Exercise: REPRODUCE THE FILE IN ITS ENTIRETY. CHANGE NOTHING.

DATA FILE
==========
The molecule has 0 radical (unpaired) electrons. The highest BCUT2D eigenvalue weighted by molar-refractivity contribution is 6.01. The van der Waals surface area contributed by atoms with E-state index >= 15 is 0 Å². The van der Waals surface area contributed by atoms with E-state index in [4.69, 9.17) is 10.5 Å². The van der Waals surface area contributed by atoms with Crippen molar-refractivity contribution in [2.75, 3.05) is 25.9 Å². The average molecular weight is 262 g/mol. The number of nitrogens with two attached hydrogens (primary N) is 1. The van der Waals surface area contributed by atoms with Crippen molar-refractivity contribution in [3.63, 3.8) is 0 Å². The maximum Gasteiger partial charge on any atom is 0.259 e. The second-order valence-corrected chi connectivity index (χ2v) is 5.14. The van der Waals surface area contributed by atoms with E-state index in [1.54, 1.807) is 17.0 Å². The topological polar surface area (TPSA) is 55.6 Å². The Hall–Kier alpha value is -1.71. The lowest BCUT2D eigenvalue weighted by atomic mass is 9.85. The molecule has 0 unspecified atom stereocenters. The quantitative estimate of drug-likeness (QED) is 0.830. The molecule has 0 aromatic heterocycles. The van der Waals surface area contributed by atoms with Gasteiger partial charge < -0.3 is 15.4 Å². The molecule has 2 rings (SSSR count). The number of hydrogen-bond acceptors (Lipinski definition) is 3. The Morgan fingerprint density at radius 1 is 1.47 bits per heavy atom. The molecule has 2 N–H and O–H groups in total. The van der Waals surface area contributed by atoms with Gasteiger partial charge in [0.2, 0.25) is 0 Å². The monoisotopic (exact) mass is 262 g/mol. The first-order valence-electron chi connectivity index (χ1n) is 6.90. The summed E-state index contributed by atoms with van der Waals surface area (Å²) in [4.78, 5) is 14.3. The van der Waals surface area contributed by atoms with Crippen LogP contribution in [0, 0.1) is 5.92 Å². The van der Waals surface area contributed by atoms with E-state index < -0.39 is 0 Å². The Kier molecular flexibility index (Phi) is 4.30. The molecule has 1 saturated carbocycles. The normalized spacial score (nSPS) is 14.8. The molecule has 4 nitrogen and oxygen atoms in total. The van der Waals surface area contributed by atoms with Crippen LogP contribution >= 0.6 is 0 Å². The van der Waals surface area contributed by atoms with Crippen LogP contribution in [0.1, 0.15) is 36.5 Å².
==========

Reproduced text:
The molecule has 0 radical (unpaired) electrons. The highest BCUT2D eigenvalue weighted by molar-refractivity contribution is 6.01. The van der Waals surface area contributed by atoms with E-state index >= 15 is 0 Å². The van der Waals surface area contributed by atoms with E-state index in [4.69, 9.17) is 10.5 Å². The van der Waals surface area contributed by atoms with Crippen molar-refractivity contribution in [2.75, 3.05) is 25.9 Å². The average molecular weight is 262 g/mol. The number of nitrogens with two attached hydrogens (primary N) is 1. The van der Waals surface area contributed by atoms with Crippen molar-refractivity contribution in [3.63, 3.8) is 0 Å². The maximum Gasteiger partial charge on any atom is 0.259 e. The second-order valence-corrected chi connectivity index (χ2v) is 5.14. The van der Waals surface area contributed by atoms with E-state index in [1.54, 1.807) is 17.0 Å². The topological polar surface area (TPSA) is 55.6 Å². The Hall–Kier alpha value is -1.71. The lowest BCUT2D eigenvalue weighted by atomic mass is 9.85. The molecule has 0 unspecified atom stereocenters. The quantitative estimate of drug-likeness (QED) is 0.830. The molecule has 0 aromatic heterocycles. The van der Waals surface area contributed by atoms with Gasteiger partial charge < -0.3 is 15.4 Å². The molecule has 2 rings (SSSR count). The number of hydrogen-bond acceptors (Lipinski definition) is 3. The Morgan fingerprint density at radius 1 is 1.47 bits per heavy atom. The molecule has 2 N–H and O–H groups in total. The van der Waals surface area contributed by atoms with Gasteiger partial charge in [0.2, 0.25) is 0 Å². The monoisotopic (exact) mass is 262 g/mol. The first-order valence-electron chi connectivity index (χ1n) is 6.90. The summed E-state index contributed by atoms with van der Waals surface area (Å²) in [4.78, 5) is 14.3. The van der Waals surface area contributed by atoms with Crippen LogP contribution in [0, 0.1) is 5.92 Å². The van der Waals surface area contributed by atoms with E-state index < -0.39 is 0 Å². The Kier molecular flexibility index (Phi) is 4.30. The molecule has 1 saturated carbocycles. The normalized spacial score (nSPS) is 14.8. The molecule has 4 nitrogen and oxygen atoms in total. The van der Waals surface area contributed by atoms with Crippen LogP contribution >= 0.6 is 0 Å². The van der Waals surface area contributed by atoms with Crippen LogP contribution in [0.1, 0.15) is 36.5 Å².